The study found that tamoxifen reduced the risk of breast enlargement and breast pain in men at three, six, nine and 12 months of treatment compared to men who did not take tamoxifen. Overall, tamoxifen was more successful in reducing breast symptoms than radiation therapy or treatment with the aromatase inhibitor anastrozole, which is also used to treat breast cancer.
Few of the men treated with tamoxifen stopped taking their medication during their year of treatment. Tamoxifen caused no significant side effects, according to the researchers.
The study appeared online Aug. 27 in the journal BMC Medicine.
"Not all men will suffer [breast enlargement] during anti-androgen therapy. However, if men know that there is a successful option for reducing the breast symptoms associated with treatment for prostate cancer, they may be more likely to see their doctor when symptoms of cancer first appear, and consequently reduce the number of unnecessary deaths," study leader Dr. Frank Kunath said in a journal news release.
Ravens star Ray Rice took to Facebook in the wake of the shooting at Perry Hall High School to speak out against bullying and urge kids to befriend the lonely.
Saying he was "pretty much moved to tears" by news of the shooting on the first day of school, Rice wrote at length, urging kids to be nice to one another.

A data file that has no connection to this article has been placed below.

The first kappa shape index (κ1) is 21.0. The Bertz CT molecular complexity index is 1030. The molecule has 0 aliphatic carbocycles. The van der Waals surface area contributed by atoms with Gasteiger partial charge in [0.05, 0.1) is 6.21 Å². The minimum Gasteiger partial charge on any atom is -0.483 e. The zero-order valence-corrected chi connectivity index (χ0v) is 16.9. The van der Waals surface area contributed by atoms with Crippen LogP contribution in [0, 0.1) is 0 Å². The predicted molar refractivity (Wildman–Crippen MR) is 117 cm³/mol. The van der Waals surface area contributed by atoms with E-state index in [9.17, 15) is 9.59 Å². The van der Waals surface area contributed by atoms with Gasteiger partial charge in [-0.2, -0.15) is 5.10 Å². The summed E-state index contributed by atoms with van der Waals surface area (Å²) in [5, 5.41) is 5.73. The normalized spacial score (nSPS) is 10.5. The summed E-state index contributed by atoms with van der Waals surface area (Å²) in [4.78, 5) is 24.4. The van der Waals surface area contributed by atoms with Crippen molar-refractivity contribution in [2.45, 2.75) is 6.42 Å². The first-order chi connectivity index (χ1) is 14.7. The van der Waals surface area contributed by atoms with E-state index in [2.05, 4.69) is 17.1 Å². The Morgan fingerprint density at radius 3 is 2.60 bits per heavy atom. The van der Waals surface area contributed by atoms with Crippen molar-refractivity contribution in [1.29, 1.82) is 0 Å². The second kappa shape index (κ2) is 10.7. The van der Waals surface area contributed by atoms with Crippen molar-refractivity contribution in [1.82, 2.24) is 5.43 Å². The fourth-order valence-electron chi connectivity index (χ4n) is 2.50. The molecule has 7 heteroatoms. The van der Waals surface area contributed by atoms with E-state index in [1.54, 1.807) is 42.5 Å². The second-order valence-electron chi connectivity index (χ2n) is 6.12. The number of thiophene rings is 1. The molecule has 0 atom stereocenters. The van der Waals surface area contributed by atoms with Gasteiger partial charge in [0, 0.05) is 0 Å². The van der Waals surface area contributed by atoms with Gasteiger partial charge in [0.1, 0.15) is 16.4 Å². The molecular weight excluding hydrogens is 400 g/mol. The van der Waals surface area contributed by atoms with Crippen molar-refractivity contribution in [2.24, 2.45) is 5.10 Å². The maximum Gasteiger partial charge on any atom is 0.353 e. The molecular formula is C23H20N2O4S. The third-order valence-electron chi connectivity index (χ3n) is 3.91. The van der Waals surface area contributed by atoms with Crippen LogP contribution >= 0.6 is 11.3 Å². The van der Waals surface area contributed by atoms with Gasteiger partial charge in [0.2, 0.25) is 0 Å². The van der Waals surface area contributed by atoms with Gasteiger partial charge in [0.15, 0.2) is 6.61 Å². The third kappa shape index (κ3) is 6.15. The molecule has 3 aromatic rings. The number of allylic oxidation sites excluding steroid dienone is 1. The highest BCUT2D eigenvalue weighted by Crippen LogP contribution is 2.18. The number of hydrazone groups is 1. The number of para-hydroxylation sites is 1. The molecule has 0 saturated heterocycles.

"I am speechless and pretty much moved to tears," Rice wrote. "How is it that there is such a lack of SIMPLE HUMAN DECENCY AND KINDNESS toward one another? How does bullying reach THIS level?? Some people might think that bullying is only between two people and bystanders are not affected. Well that is crap! EVERYONE is affected. I am affected, YOU are affected. TWO lives have been hurt now...the shooter and the victim. RIDICULOUS! I can't possibly yell it loud enough or say it often enough - BE KIND TO EACH OTHER!"
Bullying is a meaningful topic for Rice. In June he spoke to thousands of people about it at Merriweather Post Pavilion, part of his "A Ray of Hope: A Pro-Kindness, Anti-Bullying, Teen Suicide Prevention Outreach."
On Facebook, he told young people they could be a "hero" by being nice to someone who needs a friend.
"What if this kid had a friend to talk to???" He wrote. "The outcome may have been SO different."
He continued: "Students...today when you go to school...Sit with someone who is alone at the lunch table, befriend the new kid in class, lend a helping hand, make it a point to be kind, and if you see something that is not quite right, say something!! You can be a HERO to someone, just by being their FRIEND!"
Rice also urged people to be more aware, looking for young people who might be in distress.
"Bullying or not, how does nobody notice that something is going wrong in the kid's life? How do people stand by and do nothing?" he wrote. "We need to start saying 'what's wrong?' and do something about it before tragedy strikes! I can't help but wonder if someone was kind to these kids if their paths would have shifted long ago and tragedies would be averted. Just makes me think...and wonder...and hope for better things."